In contrast to that, we recently chatted to a growth stage SaaS company that is now talking to multiple funds about its future funding round. Their fundraising process started last year and continued into 2022 and thus has provided them with a glimpse into the initial differences between the two years. The company jokingly commented that the percentage of funds that have inquired or commented about their profitability has gone from zero in 2021 to nearly all of them in 2022.


Of course, this is just one company’s fundraising process and should not be extrapolated more broadly, but we do believe that companies’ profitability will matter yet again in 2022. This does not mean that growth stage startups should become profitable in the near-term. In almost all cases, that’s actually a bad idea as it will very likely come at the expense of your growth rate and ability to capture market share. What it does mean, however, is that you do need to monitor your EBITDA/Revenue ratio (and strive to improve it!) as well as chart a realistic path to becoming a profitable company in the future. Perhaps this will happen in 2024 or 2026, but if you are not building a business that can realistically become profitable, it is possible that 2022 will be more difficult for you than 2021 was.


4. Shrinking option values levels the playing field in hiring

If you ask any startup about its most difficult challenges in the last year, you will likely hear the words “hiring talent” about 10 seconds into their answer. This is of course a direct derivative of the growth and funding in the ecosystem in 2021, but it has also resulted in another related factor: the sheer amount of IPOs in 2021 plus the massive and sudden increases in valuation for many of those companies. Many of the employees in these companies have become millionaires on paper, with the value of their options providing the lion’s share of their compensation.


The assumption was that this would continue, and thus employees joining these companies have valued their options as the main part of their compensation package, making it nearly impossible for earlier stage startups to compete for the same talent. Well, this has changed dramatically in 2022 and the last half of 2021, as many of the option packages provided to late-joining employees of these companies are now nearly worthless, given the significant drops in their stock price.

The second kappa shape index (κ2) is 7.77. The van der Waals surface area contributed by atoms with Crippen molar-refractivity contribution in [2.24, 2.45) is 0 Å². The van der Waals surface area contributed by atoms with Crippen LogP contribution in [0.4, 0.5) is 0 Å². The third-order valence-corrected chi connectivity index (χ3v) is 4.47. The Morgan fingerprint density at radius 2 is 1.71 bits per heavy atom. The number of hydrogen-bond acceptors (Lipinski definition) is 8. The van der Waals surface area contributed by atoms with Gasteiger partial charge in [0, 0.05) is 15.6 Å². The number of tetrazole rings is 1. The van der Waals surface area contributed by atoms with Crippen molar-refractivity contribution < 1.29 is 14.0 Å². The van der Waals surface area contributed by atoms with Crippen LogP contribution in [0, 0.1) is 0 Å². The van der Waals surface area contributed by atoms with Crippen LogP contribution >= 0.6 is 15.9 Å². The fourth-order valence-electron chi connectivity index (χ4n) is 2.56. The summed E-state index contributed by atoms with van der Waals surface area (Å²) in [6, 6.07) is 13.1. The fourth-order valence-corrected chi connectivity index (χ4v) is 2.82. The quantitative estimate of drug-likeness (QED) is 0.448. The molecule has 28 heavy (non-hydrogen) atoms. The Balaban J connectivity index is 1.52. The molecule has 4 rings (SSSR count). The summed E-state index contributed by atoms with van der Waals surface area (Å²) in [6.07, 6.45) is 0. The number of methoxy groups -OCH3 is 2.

Earlier-stage startups can now more successfully compete for talent with the industry’s high-flyers, highlighting their options packages as the main driver. Recent IPOees are already significantly increasing the cash portion of the compensation packages provided to employees to combat this and simply retain their talent. In any regard, 2022 will continue being a brutally competitive year for talent. Though in contrast to 2021, the playing field will become much more balanced between public, growth and early-stage startups.


5. A year marked by IPOs will give way to more M&A opportunities

The number of IPOs and IPO deal value more than doubled from 2020 to 2021 as software companies took advantage of favorable market conditions and COVID-driven business tailwinds. As growth cools from the pandemic pull-forward, this has the counter-balancing effect of not only normalizing valuations but also driving M&A opportunities. High-flying growth companies are looking for what’s next to add new avenues to their trajectory. Startups that haven’t yet hit scale will be looking to join forces with larger, well-established platforms. Meanwhile, 2022 cash piles are as abundant as ever.


Essentially, the roster of potential buyers has never been larger or richer and spans the gamut from large-cap tech to cash-rich growth (public or private, Israeli or foreign), to semi-autonomous subsidiaries housed within larger strategics (often themselves previously acquired), to financial sponsors. Each of these buyers has a unique set of motivations, so understanding them will enable you to position your business in the most appealing and potentially lucrative way.


At the individual company level, it’s a tremendous opportunity for management teams, employees, and investors to maximize the potential for an M&A exit to be on the table, even if it has not been the primary goal of the company thus far. Thus, engaging with potential buyers in a commercial capacity, via cultivation of channel or product relationships is likely a great idea in 2022.


Overall, we believe the era of easy money and non-discriminating investors is likely coming to an end. Investors will demand high growth companies that have products and/or services that have a clear path over several years to generating real profits. We believe the last few years in the market were likely an aberration — and we should return to an environment where building a company that can ultimately sustain itself will be paramount.


Gal Gitter is Partner and Managing Director at Ibex Investors and Daniel Cohen is a Senior Associate at Ibex Investors - source for this article on CTECH at link